Britain's top shares fell on Friday, as worry over the United States's looming fiscal cliff overshadowed robust U.S. consumer sentiment data.
The FTSE 100 closed down 6.37 points, or 0.1 percent at 5,769.68, after a choppy session in which it sunk to a two-month low at 5,715.23.
Traders cited concern about the U.S. fiscal cliff - of about $600 billion in spending cuts and tax hikes set to begin at the start of 2013 - as a major factor behind the index's weakness.
The fiscal cliff, which may jeopardise growth, has long been a known issue, but has been making the headlines in recent days due to focus on the post-election political landscape.
The gloom lifted in the afternoon on the release of data indicating Americans were more upbeat about the outlook for their economy. U.S. consumer sentiment hit its highest level in more than five years in November, according to the Thomson Reuters/University of Michigan preliminary index of sentiment.
Trade was thin during the session, making the index's moves both ways more pronounced. Volumes picked up to 100 percent of its 90-day daily average by the close - though that 90-day average is itself weak.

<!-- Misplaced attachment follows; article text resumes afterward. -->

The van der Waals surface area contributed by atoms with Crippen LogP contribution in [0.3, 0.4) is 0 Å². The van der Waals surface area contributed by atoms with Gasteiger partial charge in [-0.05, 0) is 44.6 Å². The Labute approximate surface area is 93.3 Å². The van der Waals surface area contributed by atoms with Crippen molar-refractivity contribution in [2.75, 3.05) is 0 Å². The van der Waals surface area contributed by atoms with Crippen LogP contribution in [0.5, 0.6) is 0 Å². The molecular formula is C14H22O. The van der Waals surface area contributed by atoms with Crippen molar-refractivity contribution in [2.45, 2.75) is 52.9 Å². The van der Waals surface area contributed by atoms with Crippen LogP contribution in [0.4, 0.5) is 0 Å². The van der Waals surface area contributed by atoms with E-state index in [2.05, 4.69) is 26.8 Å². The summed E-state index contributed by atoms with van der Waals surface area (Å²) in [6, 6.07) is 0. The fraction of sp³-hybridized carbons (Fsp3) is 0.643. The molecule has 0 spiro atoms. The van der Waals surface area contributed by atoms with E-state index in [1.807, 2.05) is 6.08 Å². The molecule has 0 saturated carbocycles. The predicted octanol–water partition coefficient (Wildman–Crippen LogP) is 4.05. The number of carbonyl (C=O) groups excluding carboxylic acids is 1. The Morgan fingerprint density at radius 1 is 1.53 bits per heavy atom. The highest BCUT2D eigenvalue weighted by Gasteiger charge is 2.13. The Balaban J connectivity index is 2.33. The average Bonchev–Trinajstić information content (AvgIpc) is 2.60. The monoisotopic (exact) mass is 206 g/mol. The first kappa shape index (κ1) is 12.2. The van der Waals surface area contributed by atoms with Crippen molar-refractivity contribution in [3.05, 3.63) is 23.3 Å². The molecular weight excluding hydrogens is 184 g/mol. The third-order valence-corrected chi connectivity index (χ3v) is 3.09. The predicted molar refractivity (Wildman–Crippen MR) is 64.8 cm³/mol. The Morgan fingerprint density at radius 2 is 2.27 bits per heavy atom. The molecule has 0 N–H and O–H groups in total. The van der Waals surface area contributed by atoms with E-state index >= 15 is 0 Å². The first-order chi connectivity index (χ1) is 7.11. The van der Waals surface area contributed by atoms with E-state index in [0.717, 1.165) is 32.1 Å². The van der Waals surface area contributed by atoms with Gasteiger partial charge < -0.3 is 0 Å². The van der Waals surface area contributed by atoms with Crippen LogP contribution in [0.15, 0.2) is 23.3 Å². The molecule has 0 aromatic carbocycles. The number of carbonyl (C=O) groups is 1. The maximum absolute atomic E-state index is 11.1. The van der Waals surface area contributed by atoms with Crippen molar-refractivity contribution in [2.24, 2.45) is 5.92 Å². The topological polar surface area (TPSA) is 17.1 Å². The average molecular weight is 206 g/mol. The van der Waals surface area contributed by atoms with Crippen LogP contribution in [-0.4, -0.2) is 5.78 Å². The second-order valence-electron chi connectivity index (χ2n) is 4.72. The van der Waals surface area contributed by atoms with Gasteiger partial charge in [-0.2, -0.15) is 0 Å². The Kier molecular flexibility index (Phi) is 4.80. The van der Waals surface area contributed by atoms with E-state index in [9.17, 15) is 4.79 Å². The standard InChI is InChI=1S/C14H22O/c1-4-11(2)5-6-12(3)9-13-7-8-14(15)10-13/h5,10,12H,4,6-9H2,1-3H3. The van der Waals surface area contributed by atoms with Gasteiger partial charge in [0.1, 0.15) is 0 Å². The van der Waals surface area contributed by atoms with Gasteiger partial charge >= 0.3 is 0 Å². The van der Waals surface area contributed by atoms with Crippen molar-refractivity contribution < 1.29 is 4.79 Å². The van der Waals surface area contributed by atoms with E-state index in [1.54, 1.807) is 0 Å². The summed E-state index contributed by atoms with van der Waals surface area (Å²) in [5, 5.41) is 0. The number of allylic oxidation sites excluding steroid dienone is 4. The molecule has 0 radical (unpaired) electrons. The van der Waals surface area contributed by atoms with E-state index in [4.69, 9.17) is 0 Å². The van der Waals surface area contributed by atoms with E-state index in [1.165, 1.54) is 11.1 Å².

There's very little volume, very little interest. Just a little bit of a strike on some better U.S. numbers and a few people closing down their shorts ahead of the weekend, Andy Ash, head of sales at Monument Securities, said.
The FTSE's failure to stay below the important 200-day moving average, at 5,728, was also behind the short-covering going into the close, traders said.
With a focus on the fiscal cliff, cyclical stocks such as banks, down 0.8 percent, and miners, 0.2 percent lower, which tend to weaken in harsh economic times, came under pressure.
Despite U.S. President Barack Obama's re-election, the balance of power in the U.S. Congress is mostly unchanged, meaning another standoff in talks aimed at avoiding a fiscal breakdown is entirely possible.
There's a fighting chance a compromise won't be reached before the year end and this is precisely the sort of uncertainty markets hate, Mike McCudden, head of derivatives at Interactive Investor, said.
on the upside, British Airways owner